This lollipop-loop hike climbs to the summit of Horse Pond Mountain, with panoramic views over the Monksville Reservoir.
Whether you are going for a day hike or backpacking overnight, it is good practice to carry what we call The Hiking Essentials. These essentials will help you enjoy your outing more and will provide basic safety gear if needed. There may also be more essentials, depending on the season and your needs.
Hiking Shoes or Boots
Water - Two quarts per person is recommended in every season. Keep in mind that fluid loss is heightened in winter as well as summer. Don't put yourself in the position of having to end your hike early because you have run out of water.
Map - Know where you are and where you are going. Many of our hiking areas feature interconnecting network of trails. Use a waterproof/tear-resistant Tyvek Trail Conference map if available or enclose your map in a Ziplock plastic bag. If you have a mobile device, download Avenza’s free PDF Maps app and grab some GPS-enhanced Trail Conference maps (a backup Tyvek or paper version of the map is good to have just in case your batteries die or you don't have service). Check out some map-reading basics here.
Food - Snacks/lunch will keep you going as you burn energy walking or climbing. Nuts, seeds, and chocolate are favorites on the trail.
Sunscreen and insect repellent
Rain Gear and Extra Clothing - Rain happens. So does cold. Be prepared for changing weather. Avoid cotton--it traps water against your skin and is slow to dry. If you are wearing wet cotton and must return to your starting point, you risk getting chills that may lead to a dangerous hypothermia. Choose synthetic shirts, sweaters and/or vests and dress in layers for easy on and off.
Compass - A simple compass is all you need to orient you and your map to magnetic north.
Light - A flashlight or small, lightweight headlamp will be welcome gear if you find yourself still on the trail when darkness falls. Check the batteries before you start out and have extras in your pack.
First Aid Kit - Keep it simple, compact, and weatherproof. Know how to use the basic components.
Firestarter and Matches - In an emergency, you may need to keep yourself or someone else warm until help arrives. A firestarter (this could be as simple as leftover birthday candles that are kept inside a waterproof container) and matches (again, make sure to keep them in a waterproof container) could save a life.
Knife or Multi-tool - You may need to cut a piece of moleskin to put over a blister, repair a piece of broken equipment, or solve some other unexpected problem.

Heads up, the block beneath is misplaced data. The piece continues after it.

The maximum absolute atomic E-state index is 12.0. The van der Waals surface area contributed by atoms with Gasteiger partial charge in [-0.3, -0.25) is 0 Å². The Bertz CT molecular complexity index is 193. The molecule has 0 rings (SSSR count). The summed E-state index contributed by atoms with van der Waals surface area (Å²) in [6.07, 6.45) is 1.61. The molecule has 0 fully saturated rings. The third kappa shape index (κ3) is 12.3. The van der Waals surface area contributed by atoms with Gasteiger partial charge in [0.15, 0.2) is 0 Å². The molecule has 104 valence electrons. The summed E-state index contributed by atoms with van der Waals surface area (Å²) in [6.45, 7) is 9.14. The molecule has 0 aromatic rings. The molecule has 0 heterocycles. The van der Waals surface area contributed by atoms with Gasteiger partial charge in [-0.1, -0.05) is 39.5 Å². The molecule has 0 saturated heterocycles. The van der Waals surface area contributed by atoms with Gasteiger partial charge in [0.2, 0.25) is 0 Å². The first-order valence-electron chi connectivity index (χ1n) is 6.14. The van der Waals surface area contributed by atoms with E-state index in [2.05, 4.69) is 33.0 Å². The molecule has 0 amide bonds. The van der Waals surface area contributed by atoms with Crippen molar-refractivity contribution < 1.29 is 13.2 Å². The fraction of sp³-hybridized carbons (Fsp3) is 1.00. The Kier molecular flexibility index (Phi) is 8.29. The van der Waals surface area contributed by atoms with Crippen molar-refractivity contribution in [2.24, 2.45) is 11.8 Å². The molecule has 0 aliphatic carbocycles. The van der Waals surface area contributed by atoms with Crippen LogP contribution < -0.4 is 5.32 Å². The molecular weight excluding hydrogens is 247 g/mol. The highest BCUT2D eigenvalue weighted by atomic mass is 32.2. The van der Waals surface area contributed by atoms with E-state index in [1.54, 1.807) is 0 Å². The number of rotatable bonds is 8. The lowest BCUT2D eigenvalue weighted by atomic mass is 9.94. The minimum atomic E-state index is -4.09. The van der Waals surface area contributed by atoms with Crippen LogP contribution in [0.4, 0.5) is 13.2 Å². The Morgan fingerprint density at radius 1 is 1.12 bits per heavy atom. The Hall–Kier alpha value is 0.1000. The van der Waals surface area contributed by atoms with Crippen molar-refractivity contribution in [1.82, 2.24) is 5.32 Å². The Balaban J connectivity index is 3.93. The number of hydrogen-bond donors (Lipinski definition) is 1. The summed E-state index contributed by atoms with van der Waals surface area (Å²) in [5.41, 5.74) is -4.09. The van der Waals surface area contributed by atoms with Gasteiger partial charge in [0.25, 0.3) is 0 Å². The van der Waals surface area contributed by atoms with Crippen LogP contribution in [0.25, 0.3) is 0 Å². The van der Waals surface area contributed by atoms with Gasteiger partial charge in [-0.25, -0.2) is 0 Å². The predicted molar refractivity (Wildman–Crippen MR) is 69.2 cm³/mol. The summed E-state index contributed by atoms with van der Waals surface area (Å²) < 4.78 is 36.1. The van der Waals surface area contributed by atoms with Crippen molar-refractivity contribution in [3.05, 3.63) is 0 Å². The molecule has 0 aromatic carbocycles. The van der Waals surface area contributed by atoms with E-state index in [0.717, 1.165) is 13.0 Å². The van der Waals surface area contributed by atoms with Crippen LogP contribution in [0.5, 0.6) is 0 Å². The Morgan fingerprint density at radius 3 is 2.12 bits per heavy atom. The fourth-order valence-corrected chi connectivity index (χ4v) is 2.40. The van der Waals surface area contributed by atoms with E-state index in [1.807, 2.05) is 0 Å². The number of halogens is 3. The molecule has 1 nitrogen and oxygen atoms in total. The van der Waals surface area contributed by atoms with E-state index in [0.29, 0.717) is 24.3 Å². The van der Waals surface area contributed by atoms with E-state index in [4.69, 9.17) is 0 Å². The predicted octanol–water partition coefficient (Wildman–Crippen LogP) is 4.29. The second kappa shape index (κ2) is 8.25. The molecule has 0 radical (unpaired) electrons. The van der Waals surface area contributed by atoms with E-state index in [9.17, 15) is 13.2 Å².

Emergency Numbers - Know the emergency numbers for the area you're going to and realize that in many locations--especially mountainous ones, your phone will not get reception.
Common Sense - Pay attention to your environment, your energy, and the condition of your companions. Has the weather turned rainy? Is daylight fading? Did you drink all your water? Did your companion fail to bring rain gear? Are you getting tired? Keep in mind that until you turn around you are (typically) only half-way to completing your hike--you must still get back to where you started from! (Exceptions are loop hikes.)
Check the weather forecast before you head out. Know the rules and regulations of the area.
The Leave No Trace Seven Principles
Plan Ahead and Prepare
- Know the regulations and special concerns for the area you'll visit.
- Prepare for extreme weather, hazards, and emergencies.
- Schedule your trip to avoid times of high use.
- Visit in small groups when possible. Consider splitting larger groups into smaller groups.
- Repackage food to minimize waste.
- Use a map and compass to eliminate the use of marking paint, rock cairns or flagging.
Travel and Camp on Durable Surfaces
- Durable surfaces include established trails and campsites, rock, gravel, dry grasses or snow.
- Protect riparian areas by camping at least 200 feet from lakes and streams.
- Good campsites are found, not made. Altering a site is not necessary.
- In popular areas:
- Concentrate use on existing trails and campsites.
- Walk single file in the middle of the trail, even when wet or muddy.
- Keep campsites small. Focus activity in areas where vegetation is absent.
- In pristine areas:
- Disperse use to prevent the creation of campsites and trails.
- Avoid places where impacts are just beginning.
- Pack it in, pack it out. Inspect your campsite and rest areas for trash or spilled foods. Pack out all trash, leftover food and litter.
- Deposit solid human waste in catholes dug 6 to 8 inches deep, at least 200 feet from water, camp and trails. Cover and disguise the cathole when finished.
- Pack out toilet paper and hygiene products.
- To wash yourself or your dishes, carry water 200 feet away from streams or lakes and use small amounts of biodegradable soap. Scatter strained dishwater.
- Preserve the past: examine, but do not touch cultural or historic structures and artifacts.
- Leave rocks, plants and other natural objects as you find them.
- Avoid introducing or transporting non-native species.
- Do not build structures, furniture, or dig trenches.
- Campfires can cause lasting impacts to the backcountry. Use a lightweight stove for cooking and enjoy a candle lantern for light.
- Where fires are permitted, use established fire rings, fire pans, or mound fires.
- Keep fires small. Only use sticks from the ground that can be broken by hand.
- Burn all wood and coals to ash, put out campfires completely, then scatter cool ashes.
- Observe wildlife from a distance. Do not follow or approach them.
- Never feed animals. Feeding wildlife damages their health, alters natural behaviors, and exposes them to predators and other dangers.
- Protect wildlife and your food by storing rations and trash securely.
- Control pets at all times, or leave them at home.
- Avoid wildlife during sensitive times: mating, nesting, raising young, or winter.
Be Considerate of Other Visitors
- Respect other visitors and protect the quality of their experience.
- Be courteous. Yield to other users on the trail.
- Step to the downhill side of the trail when encountering pack stock.
- Take breaks and camp away from trails and other visitors.
- Let nature's sounds prevail. Avoid loud voices and noises.
The Trail Conference is a 2015 Leave No Trace partner.
(c) Leave No Trace Center for Outdoor Ethics: www.LNT.org.